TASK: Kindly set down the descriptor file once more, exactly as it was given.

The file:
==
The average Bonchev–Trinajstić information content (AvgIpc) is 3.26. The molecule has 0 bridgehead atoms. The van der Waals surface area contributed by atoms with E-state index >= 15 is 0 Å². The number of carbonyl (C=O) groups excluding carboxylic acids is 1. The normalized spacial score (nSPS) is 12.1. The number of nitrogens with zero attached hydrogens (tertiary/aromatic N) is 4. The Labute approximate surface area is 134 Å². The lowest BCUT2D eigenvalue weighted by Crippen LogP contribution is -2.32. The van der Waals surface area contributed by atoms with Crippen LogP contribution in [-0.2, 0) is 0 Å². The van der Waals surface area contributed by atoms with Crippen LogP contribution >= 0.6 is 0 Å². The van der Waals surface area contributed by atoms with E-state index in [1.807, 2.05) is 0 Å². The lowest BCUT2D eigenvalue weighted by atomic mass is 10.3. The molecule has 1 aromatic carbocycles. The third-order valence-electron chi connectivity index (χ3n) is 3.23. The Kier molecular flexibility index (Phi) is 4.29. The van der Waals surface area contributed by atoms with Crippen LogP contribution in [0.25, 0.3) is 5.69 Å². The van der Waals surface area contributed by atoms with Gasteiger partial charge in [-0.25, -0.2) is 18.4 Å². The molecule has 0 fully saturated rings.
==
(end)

The average Bonchev–Trinajstić information content (AvgIpc) is 3.26. The molecule has 0 bridgehead atoms. The van der Waals surface area contributed by atoms with E-state index >= 15 is 0 Å². The number of carbonyl (C=O) groups excluding carboxylic acids is 1. The normalized spacial score (nSPS) is 12.1. The number of nitrogens with zero attached hydrogens (tertiary/aromatic N) is 4. The Labute approximate surface area is 134 Å². The lowest BCUT2D eigenvalue weighted by Crippen LogP contribution is -2.32. The van der Waals surface area contributed by atoms with Crippen LogP contribution in [-0.2, 0) is 0 Å². The van der Waals surface area contributed by atoms with Crippen LogP contribution >= 0.6 is 0 Å². The van der Waals surface area contributed by atoms with E-state index in [1.807, 2.05) is 0 Å². The lowest BCUT2D eigenvalue weighted by atomic mass is 10.3. The molecule has 1 aromatic carbocycles. The third-order valence-electron chi connectivity index (χ3n) is 3.23. The Kier molecular flexibility index (Phi) is 4.29. The van der Waals surface area contributed by atoms with Crippen LogP contribution in [0.25, 0.3) is 5.69 Å². The van der Waals surface area contributed by atoms with Gasteiger partial charge in [-0.25, -0.2) is 18.4 Å². The molecule has 0 fully saturated rings.